There will be more change and innovation in information technology in the next 10 years than in the past decade, Microsoft Chief Executive Officer Steve Ballmer said Monday.
Although budget constraints and security challenges will continue to strain IT departments, change in the coming years will affect society more than the advent of PCs, broadband and cell phones in the past years, Ballmer told an audience of IT developers and professionals at Microsoft's Tech Ed event in San Diego.
"I think the next 10 years will bring more positive change and innovation than in the last 10 years," Ballmer said. He listed natural language, artificial intelligence, improved search, mobility and interoperability as main areas of innovation. "We have a chance, all of us in this room, to change the world in a positive way," Ballmer said.
Ballmer told the audience that IT is probably the top transformer of society today, in addition to health care and education. Microsoft announced some advances in its developer tools to help the audience change the world. None of these, however, had been unexpected.
Announced Monday and demonstrated on stage were Visual Studio 2005 Team System, Web Services Enhancements (WSE) 2.0 and a technical preview of the Office Information Bridge Framework.
Visual Studio 2005 Team System is an expansion to Microsoft's developer tools to allow all members of an IT organization to work together. It is due out together with Visual Studio 2005, also known by its Whidbey code name, in the first half of next year.
Available immediately, WSE 2.0 is an add-on to Visual Studio .Net to help developers create and work with Web services that have been secured using the latest Web services protocol specifications.
The Office Information Bridge Framework is a set of tools to help developers bring Web services into Office products such as Word and Outlook.
While Microsoft previously had used similar events to evangelize .Net and Web services, Ballmer's speech on Monday showed that .Net and Web services have now been accepted, said Peter Pawlak, a lead analyst at Directions on Microsoft Inc., an independent research firm in Kirkland, Washington.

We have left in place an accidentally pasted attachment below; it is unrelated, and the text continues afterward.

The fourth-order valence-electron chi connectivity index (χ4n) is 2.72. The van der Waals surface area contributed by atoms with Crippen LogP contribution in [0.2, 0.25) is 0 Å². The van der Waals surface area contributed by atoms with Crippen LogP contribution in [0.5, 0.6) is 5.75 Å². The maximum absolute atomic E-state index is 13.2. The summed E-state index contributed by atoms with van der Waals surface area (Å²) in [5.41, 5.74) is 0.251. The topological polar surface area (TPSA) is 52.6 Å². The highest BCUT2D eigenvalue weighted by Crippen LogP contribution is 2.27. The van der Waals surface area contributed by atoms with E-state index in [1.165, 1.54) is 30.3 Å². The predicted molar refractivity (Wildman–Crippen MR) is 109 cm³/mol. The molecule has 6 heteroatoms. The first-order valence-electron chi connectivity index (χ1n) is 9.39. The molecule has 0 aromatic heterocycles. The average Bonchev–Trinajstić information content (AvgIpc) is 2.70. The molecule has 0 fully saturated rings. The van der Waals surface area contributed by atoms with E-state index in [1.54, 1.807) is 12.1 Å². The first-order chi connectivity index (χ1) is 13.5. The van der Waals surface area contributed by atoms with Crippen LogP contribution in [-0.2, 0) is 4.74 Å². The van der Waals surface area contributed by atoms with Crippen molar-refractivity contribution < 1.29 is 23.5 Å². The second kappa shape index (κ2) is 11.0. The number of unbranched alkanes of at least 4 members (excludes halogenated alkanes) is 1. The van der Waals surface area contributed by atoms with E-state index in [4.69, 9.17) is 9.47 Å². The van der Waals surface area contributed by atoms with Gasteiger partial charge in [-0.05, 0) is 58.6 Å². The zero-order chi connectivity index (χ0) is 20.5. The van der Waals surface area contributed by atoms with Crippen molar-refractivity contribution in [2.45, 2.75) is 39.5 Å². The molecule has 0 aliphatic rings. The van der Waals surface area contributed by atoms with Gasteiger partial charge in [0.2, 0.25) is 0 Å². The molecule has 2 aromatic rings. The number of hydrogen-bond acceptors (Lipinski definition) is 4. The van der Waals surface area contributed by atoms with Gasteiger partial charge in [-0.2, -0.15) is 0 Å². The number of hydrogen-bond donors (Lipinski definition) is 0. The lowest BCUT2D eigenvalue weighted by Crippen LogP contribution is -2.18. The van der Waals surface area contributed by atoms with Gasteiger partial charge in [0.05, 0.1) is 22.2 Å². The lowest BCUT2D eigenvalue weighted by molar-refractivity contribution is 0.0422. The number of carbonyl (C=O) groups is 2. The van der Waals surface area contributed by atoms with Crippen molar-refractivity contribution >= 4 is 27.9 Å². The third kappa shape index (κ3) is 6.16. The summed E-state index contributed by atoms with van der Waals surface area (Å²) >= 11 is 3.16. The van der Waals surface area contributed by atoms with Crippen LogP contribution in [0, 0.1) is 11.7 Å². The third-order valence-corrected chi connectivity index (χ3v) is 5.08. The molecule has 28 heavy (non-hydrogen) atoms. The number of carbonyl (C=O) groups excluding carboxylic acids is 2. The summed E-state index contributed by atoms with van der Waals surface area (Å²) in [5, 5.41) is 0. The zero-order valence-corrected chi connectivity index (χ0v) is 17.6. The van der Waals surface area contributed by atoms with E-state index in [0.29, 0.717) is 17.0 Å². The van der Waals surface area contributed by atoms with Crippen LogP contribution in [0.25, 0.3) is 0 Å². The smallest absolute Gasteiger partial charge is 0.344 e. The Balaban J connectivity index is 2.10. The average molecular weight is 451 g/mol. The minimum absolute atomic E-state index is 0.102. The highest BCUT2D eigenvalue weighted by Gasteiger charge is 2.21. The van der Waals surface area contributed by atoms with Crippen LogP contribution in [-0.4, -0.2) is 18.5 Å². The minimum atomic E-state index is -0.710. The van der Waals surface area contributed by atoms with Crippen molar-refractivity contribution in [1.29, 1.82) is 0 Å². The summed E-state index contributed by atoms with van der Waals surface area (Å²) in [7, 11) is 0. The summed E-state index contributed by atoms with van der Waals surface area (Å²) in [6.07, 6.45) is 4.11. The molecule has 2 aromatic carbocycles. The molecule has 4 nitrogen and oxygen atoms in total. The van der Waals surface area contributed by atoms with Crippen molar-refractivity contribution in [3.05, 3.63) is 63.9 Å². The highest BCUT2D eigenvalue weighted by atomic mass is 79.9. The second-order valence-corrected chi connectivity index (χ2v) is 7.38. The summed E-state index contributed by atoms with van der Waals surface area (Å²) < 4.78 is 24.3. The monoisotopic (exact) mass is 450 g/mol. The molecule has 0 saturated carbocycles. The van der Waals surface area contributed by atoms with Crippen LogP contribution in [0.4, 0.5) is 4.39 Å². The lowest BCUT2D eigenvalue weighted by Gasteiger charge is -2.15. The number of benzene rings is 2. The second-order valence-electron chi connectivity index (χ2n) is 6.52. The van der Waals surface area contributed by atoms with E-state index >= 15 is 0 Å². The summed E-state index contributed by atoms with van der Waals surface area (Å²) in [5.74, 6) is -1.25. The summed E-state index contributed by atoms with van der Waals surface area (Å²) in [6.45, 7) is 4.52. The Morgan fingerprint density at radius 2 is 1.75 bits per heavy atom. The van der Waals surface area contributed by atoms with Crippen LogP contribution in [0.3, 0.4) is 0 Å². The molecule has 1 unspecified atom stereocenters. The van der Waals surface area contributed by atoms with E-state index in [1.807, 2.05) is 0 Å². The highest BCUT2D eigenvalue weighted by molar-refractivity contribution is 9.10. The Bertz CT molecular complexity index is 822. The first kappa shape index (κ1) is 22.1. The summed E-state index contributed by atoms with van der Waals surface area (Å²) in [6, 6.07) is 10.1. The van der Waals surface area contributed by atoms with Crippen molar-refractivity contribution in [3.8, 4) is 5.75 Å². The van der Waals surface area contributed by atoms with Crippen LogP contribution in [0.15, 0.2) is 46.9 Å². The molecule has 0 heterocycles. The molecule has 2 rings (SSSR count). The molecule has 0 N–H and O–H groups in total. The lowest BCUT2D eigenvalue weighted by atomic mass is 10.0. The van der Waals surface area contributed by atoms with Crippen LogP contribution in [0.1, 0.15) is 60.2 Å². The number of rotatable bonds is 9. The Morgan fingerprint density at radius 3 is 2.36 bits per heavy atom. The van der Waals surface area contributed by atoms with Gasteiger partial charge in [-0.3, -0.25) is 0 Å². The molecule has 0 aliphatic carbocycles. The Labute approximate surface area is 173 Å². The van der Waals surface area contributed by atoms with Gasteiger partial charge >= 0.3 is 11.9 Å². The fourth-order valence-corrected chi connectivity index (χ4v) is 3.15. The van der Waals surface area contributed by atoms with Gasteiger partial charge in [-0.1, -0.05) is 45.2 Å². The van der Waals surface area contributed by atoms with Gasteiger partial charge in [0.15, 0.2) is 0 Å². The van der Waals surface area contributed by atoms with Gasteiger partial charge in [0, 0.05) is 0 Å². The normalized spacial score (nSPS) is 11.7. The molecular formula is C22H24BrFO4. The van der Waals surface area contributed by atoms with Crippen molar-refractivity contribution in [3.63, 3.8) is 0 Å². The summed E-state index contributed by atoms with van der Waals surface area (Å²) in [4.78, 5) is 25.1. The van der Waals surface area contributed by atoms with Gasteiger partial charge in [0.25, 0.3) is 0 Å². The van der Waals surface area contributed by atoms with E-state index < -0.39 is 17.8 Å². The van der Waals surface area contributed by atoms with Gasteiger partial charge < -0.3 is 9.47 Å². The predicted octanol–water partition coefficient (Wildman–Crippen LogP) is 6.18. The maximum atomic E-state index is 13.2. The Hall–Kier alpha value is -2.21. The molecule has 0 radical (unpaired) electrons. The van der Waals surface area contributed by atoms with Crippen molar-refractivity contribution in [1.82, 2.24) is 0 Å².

"Microsoft's bet on .Net and Web services has been the right bet," he said.
Ballmer in his speech said over half of the developers in the U.S. now use its .Net developer tools. He also trumpeted Microsoft's work to create open Web services standards, citing work with IBM and others as well as standards organizations.
"Our company has made a greater investment in interoperability over the last four, five years than people ever give us credit for," he said.
The demonstrations of the new tools were impressive, but the demonstrators clicked through their screens too fast for attendees to follow, said Chad Layman, a corporate systems integrator at SM&P Utility Resources Inc. in Carmel, Indiana. Layman enjoyed Ballmer's overview, but said there wasn't much for him to take home and start working on.
Despite his upbeat talk of IT as a world-changing force over the next decade, Ballmer said IT departments will continue to face budget constraints and security problems. If security is not addressed confidence in IT could be lost, which would be devastating, according to Ballmer.
Microsoft at Tech Ed did not release an anticipated beta of Visual Studio 2005. A company official, however, hinted that the beta might be released at the end of June at Tech Ed Europe in Amsterdam.